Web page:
Working at an event can be fun and exciting but that can’t change your levels of awareness and preparation even if other patrons aren’t taking the possibility of violence seriously.

It’s never too late to review your policy and practice regarding event security. We’ve seen over the past couple of years with atrocities that have unfolded here and across the pond that lessons can always be learned going forward when planning security at events.

Accept the reality that something has the potential to happen

Some events may seem to have a low threat level but it’s always important to be aware of the worst-case scenario. While there are lots of resources given to Olympic sized events, political conferences and large music festivals, the run of the mill high school sports day or graduation ceremony might not have the resources and may even be understaffed. If you’re working at one of these types of events don’t let people’s attitudes take away your awareness levels from the security threat.

Keep your eyes on the ball

You might be fascinated by the local celebrity at the event you’re attending and if this is the case you might want to think about changing your role. Everyone’s attention might be at the stage where the action is but the threat will be elsewhere, have your attention on the crowd.

Stay on task, don’t get side-tracked by a request from someone else. Let on-duty staff take care of routine duties.

Communicate with all personnel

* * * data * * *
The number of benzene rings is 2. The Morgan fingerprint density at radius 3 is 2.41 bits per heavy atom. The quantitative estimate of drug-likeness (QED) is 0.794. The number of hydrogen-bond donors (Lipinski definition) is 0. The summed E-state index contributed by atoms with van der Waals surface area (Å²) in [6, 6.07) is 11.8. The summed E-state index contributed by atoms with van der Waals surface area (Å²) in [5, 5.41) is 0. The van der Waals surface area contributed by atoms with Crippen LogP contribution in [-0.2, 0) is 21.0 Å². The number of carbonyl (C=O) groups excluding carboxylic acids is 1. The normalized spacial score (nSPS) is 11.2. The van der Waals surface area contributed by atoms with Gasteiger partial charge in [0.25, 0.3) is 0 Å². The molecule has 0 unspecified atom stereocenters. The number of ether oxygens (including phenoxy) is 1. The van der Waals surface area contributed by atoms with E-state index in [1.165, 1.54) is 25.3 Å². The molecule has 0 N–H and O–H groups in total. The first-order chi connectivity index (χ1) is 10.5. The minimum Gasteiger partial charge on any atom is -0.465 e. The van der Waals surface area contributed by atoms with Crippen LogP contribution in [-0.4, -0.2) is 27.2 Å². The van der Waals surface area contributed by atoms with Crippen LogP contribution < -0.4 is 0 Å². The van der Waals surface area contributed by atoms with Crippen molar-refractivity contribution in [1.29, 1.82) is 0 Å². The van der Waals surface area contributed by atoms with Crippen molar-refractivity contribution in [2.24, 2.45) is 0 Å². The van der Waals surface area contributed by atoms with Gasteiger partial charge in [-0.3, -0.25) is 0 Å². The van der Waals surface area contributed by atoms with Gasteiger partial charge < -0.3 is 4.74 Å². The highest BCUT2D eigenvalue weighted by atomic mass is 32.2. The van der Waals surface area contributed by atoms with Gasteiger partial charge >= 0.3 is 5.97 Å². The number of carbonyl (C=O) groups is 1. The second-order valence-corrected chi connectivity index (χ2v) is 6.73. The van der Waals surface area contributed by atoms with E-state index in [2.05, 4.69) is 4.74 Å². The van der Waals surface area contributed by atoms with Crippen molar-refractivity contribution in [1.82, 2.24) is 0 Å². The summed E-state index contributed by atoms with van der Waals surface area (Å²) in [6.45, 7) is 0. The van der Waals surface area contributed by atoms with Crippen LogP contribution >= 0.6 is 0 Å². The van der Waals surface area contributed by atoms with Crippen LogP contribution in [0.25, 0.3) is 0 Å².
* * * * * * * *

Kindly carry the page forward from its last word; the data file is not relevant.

At the event (before and during) it’s vital that you contact other security agencies and general staff. Make sure they know how to get in touch with you and to observe and report on anything suspicious.

Staff members working in the car park or at the service desk should get the same message. Let them know how to contact you and encourage them to use their gut instinct and report on anything suspicious.

If possible gain intel

Make sure you know any threats to controversial speakers or to the VIP speaker who’s attending. Speaking to promoters and managers may help in this case.

Know how many police officers (of if any) will be on duty and what will be the likely response for fire and rescue also. Having a plan for a command post, staging points and more will prevent confusion amongst first responders in case of an emergency.

Seek cover if an attack has happened or imminent

If an attack has happened or has just occurred it’s vital to survive to inform first responders of the situation. You may be compelled to help save lives or other heroic acts but living so you can provide information to the police, providing aid or helping survivors are all reasons to seek cover initially.

Understand spontaneous vs planned violence

Should a fight erupt, be aware of potential weapons. Watch the crowd closely. Look at body language of groups or individuals that are part of the crowd. Look at signs of weapons concealment, maybe a knife that could be hidden in a rolled-up newspaper or it could be hidden in a closely guarded package. Follow your instinct if something strikes you as not right.

Don’t do anything drastic until you have enough personnel to help.

Develop policy & protocol

In your neighbourhood, liaise with local leaders about implementing policies requiring pre-planning of safety at events like minimum security and police staffing. Encourage training before events.

Communicate with event organisers too.

Tragedy at local and smaller events may be unlikely but it’s always important to be aware of the what ifs.

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